Mary Ann Beaton: Mabou heritage now preserved forever
08 Feb 2021
By Andy Robinson, Nature Trust volunteer Storyteller
In 1804 two brothers; Alexander Beaton and Finlay Beaton had grown tired of the land tenure system in Scotland, so they set sail from Lochaber, Scotland, to Prince Edward Island. They settled in East Point, right across from Cape Breton, but right away they found the same land tenure system they had left behind in Scotland. They longed for freedom and their own land, so in 1809 they loaded their families aboard rowboats and set off across the strait. The families settled at the Coal Mines of Mabou. They were the first white men to settle there.
It is fair to say that Alexander or Finlay would be the ancestors to Douglas Beaton, himself of Mabou Coal Mines. Douglas was left a piece of property on the Mabou Highlands by his mother, who was left the property by her father. Since Douglas died in 2004 aged 93, it is likely that Grandfather Beaton acquired the land sometime in the mid 1800’s.
Donald was married to Mary Ann, and together they worked a 200 acre farm in the Mabou Coal Mines, all by hand or with horses. They kept cows and sheep also. Donald would visit the Highlands property from time to time to gather wood, but Mary Ann never saw reason to go. She had her work cut out with the farm and housework. The couple had 17 children, so free time was a precious commodity.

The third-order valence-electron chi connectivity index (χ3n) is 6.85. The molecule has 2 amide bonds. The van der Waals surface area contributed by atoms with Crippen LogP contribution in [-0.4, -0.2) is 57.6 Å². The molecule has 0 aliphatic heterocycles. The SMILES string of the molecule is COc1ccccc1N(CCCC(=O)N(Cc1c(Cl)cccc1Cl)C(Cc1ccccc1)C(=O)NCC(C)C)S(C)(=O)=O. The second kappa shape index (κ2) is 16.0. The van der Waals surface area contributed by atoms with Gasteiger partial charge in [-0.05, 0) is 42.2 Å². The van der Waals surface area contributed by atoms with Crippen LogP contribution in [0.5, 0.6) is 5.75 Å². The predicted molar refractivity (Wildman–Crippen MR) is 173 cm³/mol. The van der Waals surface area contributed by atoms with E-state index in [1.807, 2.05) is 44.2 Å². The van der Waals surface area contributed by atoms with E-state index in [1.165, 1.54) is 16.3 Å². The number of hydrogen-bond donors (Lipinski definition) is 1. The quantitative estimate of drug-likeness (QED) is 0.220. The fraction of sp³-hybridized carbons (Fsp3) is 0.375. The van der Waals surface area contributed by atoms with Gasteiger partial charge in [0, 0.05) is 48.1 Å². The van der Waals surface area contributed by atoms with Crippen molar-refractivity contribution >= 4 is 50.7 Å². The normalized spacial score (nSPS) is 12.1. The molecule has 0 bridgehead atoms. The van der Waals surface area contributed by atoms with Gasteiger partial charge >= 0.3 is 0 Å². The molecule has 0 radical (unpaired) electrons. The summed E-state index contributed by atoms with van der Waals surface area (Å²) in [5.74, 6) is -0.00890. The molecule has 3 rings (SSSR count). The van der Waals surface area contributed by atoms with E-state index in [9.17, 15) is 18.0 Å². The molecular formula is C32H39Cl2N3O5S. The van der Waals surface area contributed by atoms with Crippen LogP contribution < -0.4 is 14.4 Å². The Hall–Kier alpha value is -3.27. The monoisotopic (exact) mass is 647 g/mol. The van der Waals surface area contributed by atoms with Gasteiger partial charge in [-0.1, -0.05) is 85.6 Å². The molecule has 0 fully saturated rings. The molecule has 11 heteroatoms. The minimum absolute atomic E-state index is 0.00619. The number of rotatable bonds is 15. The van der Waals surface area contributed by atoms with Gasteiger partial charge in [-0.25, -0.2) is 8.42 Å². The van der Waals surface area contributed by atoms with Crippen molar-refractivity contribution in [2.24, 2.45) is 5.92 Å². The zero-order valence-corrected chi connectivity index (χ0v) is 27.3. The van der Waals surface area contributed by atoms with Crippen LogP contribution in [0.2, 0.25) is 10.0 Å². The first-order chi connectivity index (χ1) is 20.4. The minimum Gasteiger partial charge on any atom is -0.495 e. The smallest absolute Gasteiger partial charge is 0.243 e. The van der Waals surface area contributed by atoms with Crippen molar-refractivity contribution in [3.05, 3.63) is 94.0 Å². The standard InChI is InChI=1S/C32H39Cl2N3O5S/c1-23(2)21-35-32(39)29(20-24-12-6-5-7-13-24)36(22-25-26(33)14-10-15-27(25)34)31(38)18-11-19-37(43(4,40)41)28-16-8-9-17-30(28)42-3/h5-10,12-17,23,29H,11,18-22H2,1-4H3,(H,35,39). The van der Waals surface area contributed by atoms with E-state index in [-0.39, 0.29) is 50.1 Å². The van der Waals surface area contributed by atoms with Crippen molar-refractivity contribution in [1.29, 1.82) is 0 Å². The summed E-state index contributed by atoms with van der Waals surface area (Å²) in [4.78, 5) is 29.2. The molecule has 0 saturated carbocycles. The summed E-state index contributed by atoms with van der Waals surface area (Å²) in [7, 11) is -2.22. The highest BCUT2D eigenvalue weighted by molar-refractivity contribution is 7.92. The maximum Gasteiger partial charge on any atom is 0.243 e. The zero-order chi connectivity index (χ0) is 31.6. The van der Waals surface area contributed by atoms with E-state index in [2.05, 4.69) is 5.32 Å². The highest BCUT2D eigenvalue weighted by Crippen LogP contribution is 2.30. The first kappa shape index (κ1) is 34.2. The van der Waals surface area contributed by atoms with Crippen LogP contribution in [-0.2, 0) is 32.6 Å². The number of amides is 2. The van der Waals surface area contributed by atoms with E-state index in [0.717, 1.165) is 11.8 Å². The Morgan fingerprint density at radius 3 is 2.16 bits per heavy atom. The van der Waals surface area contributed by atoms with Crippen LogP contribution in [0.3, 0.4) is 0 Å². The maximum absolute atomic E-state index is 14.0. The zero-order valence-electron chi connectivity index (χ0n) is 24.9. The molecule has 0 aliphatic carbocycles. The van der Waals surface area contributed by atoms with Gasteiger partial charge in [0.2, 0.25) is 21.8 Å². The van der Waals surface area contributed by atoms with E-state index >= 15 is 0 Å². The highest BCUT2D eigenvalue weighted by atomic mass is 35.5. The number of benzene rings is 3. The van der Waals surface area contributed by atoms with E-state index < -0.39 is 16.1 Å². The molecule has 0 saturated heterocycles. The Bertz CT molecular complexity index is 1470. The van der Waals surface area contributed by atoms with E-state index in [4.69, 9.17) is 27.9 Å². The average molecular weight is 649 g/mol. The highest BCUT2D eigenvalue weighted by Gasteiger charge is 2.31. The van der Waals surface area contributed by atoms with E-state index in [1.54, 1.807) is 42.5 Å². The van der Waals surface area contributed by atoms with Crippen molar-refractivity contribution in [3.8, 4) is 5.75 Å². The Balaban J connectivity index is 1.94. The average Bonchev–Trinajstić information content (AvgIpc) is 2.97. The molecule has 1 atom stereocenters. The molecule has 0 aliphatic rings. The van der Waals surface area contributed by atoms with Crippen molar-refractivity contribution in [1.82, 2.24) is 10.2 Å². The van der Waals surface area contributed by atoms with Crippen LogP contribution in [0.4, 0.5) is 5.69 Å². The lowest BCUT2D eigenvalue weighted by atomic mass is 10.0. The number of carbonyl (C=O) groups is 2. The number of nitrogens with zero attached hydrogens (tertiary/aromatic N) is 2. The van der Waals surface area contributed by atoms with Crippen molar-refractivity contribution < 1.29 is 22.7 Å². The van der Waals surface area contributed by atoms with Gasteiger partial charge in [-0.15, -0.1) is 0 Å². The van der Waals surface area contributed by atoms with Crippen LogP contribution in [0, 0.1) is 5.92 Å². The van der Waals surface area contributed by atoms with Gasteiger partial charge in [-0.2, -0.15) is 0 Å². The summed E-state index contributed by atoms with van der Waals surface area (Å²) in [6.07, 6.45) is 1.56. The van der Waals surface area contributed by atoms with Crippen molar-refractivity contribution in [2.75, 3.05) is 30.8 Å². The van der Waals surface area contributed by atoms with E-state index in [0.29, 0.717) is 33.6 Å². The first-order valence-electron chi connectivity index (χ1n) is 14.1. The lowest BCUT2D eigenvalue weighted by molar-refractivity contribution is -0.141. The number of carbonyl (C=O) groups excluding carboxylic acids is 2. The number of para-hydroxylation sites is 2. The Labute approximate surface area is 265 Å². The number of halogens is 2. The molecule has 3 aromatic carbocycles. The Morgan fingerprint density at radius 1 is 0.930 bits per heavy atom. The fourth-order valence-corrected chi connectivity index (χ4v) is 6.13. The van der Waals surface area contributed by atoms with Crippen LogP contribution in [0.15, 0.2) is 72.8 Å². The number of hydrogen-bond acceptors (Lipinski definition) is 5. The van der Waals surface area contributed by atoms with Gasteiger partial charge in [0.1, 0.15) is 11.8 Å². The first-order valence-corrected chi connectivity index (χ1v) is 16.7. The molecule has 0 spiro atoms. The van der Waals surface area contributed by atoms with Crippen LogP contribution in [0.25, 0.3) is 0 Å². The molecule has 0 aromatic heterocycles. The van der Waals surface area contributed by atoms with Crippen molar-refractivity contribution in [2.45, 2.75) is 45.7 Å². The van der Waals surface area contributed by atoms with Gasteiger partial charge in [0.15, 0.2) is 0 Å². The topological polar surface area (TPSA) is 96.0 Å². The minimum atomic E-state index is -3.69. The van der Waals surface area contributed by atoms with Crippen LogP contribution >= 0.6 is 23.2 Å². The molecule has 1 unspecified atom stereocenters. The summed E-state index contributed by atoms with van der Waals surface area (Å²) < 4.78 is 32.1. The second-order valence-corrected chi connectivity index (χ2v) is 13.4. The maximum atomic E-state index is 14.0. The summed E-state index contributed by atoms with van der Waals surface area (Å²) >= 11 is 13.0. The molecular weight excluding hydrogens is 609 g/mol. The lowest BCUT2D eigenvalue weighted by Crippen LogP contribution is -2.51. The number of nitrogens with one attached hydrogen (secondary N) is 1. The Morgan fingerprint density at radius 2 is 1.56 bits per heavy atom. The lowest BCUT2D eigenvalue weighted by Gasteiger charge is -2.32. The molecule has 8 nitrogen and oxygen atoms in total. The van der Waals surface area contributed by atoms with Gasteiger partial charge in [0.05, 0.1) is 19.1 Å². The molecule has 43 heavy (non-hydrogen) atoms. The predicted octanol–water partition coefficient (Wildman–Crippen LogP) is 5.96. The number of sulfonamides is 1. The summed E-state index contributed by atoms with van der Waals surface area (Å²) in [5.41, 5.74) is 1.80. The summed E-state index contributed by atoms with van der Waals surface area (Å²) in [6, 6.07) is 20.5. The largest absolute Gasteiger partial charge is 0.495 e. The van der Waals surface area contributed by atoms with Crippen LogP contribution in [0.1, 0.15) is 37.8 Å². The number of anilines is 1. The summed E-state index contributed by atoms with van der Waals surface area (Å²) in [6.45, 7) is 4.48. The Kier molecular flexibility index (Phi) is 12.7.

Now 87, Mary Ann still lives on that same farm property. Today she has a mini-home and her son has the farm, although it is no longer worked. Two other daughters live on the property also, and another has a summer cottage there.
Mary Ann recently sold Donald’s old family property to the Nature Trust to form part of the Mabou Highlands Conservation Area. This property is significant because it provides a bridge between existing Nature Trust lands and the Cape Mabou Wilderness Area. Over the last two years the Nature Trust has protected eight properties in this area totalling over 1500 acres.
The Mabou Highlands area is one of the focal areas in our campaign to protect Twice the Wild by 2025. If Mary Ann’s story has inspired you, please consider helping us save even more land in this region, and across Nova Scotia, with a campaign donation that unlocks 4:1 matching funds!